The sweet, little American redstart made a repeat appearance recently at our restoration site on Reidy Creek. We saw this mesmerizing bird at the same location last year.
We can’t confirm it was the same individual as the one we sighted in 2019 as it was not fitted with an ID band. We know, however, that some of the western populations of the American redstart winter in California and some migrate as far as Mexico or Central America.
We spotted the bird during a day of removing non-native yellow flag iris with workers from the Urban Corps of San Diego County. The bright orange breeding plumage on its wings and tail feathers made the male specimen hard to miss. The new world warbler flitted about the branches of a Freemont cottonwood flashing its colors to flush insects from the brush.
The crew seemed to genuinely delight in the American redstart and other wildlife at Reidy Creek. We noted the propelling behavior of nonnative crawdads, marveled at the sounds and sights and calls of the deep blue western scrub jay or the flashing red Mohawk of the small ruby-crowned kinglet. During a day of hard labor, it was a joy to spend moments appreciating the wildlife we are determined to protect.
Spotting the resilient American redstart at Reidy Creek, a small greenway surrounded by apartment buildings, is a sign that wildlife persists within the confines of our urban areas. It highlights the importance of preserving and protecting stopover sites for wildlife and migratory birds like the American redstart. These travelers need places to rest, snack, and restore their energy reserves for journeys that can span continents. Reidy Creek may be such a place for the American redstart, in addition to being home turf for a number of other wildlife species.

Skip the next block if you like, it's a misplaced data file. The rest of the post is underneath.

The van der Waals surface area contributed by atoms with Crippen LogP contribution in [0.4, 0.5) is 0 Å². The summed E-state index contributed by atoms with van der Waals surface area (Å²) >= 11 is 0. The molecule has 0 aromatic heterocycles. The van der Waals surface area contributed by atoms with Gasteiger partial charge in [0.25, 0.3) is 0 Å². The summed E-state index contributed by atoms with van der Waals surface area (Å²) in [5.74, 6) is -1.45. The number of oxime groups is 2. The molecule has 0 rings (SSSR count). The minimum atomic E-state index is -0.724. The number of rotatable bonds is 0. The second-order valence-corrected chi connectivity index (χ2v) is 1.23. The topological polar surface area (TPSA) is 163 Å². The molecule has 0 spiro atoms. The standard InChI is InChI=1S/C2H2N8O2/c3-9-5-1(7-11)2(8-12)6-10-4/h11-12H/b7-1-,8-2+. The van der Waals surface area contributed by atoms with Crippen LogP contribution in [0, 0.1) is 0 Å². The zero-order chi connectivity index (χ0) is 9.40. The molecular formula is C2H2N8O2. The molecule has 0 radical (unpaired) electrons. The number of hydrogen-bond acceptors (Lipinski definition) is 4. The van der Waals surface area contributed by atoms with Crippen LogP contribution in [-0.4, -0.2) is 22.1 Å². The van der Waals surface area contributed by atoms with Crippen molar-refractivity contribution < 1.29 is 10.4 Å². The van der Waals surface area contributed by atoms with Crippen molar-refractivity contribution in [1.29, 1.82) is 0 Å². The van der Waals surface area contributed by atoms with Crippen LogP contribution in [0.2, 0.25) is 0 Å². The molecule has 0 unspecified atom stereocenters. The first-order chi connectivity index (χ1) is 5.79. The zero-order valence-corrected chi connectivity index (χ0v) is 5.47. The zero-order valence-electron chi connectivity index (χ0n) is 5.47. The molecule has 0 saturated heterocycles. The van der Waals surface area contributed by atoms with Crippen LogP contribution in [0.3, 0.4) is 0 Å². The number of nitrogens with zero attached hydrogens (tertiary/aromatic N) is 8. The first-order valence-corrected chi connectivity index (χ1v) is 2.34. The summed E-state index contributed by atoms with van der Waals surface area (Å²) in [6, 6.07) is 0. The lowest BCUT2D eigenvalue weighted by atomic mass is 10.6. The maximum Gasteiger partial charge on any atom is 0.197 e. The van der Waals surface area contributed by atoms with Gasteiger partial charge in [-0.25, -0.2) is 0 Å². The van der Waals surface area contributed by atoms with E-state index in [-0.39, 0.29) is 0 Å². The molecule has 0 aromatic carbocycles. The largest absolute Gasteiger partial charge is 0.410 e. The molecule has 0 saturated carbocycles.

Our restoration work at Reidy Creek is in partnership with the City of Escondido.
In 2018, the California Department of Fish and Wildlife awarded $381,000 to the Conservancy to implement the Reidy Creek Restoration and Beautification Project. The state grant responded, in part, to public complaints over homeless encampments, trash, and pollution in the greenbelt between West El Norte Parkway and Highway 78.
South of the highway, Reidy Creek flows below ground before connecting with the concrete channel that contains Escondido Creek.
Grant-funded activities include enhancing flood protection and restoring riparian and floodplain habitat for fish and wildlife, especially threatened and endangered species.
Staff contact: Jamison Lauria, 707-499-0854 or firstname.lastname@example.org